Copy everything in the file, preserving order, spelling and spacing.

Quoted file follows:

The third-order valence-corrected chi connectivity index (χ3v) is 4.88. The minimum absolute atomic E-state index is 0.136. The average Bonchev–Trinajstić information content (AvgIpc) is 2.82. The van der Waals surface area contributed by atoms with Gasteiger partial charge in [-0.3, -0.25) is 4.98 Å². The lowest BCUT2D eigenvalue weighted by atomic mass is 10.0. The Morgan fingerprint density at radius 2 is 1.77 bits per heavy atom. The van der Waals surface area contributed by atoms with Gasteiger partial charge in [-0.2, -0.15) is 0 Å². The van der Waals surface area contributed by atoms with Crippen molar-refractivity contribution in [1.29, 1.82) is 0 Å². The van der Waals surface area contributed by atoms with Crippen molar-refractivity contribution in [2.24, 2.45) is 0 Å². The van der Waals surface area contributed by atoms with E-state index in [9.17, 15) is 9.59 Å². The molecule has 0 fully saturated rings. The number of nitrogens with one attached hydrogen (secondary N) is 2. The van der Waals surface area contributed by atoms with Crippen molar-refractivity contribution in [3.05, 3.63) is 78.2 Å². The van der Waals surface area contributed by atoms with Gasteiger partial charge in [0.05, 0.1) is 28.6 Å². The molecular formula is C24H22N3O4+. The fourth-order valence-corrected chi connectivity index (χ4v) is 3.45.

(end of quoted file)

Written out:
The third-order valence-corrected chi connectivity index (χ3v) is 4.88. The minimum absolute atomic E-state index is 0.136. The average Bonchev–Trinajstić information content (AvgIpc) is 2.82. The van der Waals surface area contributed by atoms with Gasteiger partial charge in [-0.3, -0.25) is 4.98 Å². The lowest BCUT2D eigenvalue weighted by atomic mass is 10.0. The Morgan fingerprint density at radius 2 is 1.77 bits per heavy atom. The van der Waals surface area contributed by atoms with Gasteiger partial charge in [-0.2, -0.15) is 0 Å². The van der Waals surface area contributed by atoms with Crippen molar-refractivity contribution in [1.29, 1.82) is 0 Å². The van der Waals surface area contributed by atoms with Crippen molar-refractivity contribution in [2.24, 2.45) is 0 Å². The van der Waals surface area contributed by atoms with E-state index in [9.17, 15) is 9.59 Å². The molecule has 0 fully saturated rings. The number of nitrogens with one attached hydrogen (secondary N) is 2. The van der Waals surface area contributed by atoms with Crippen molar-refractivity contribution in [3.05, 3.63) is 78.2 Å². The van der Waals surface area contributed by atoms with Gasteiger partial charge in [0.05, 0.1) is 28.6 Å². The molecular formula is C24H22N3O4+. The fourth-order valence-corrected chi connectivity index (χ4v) is 3.45.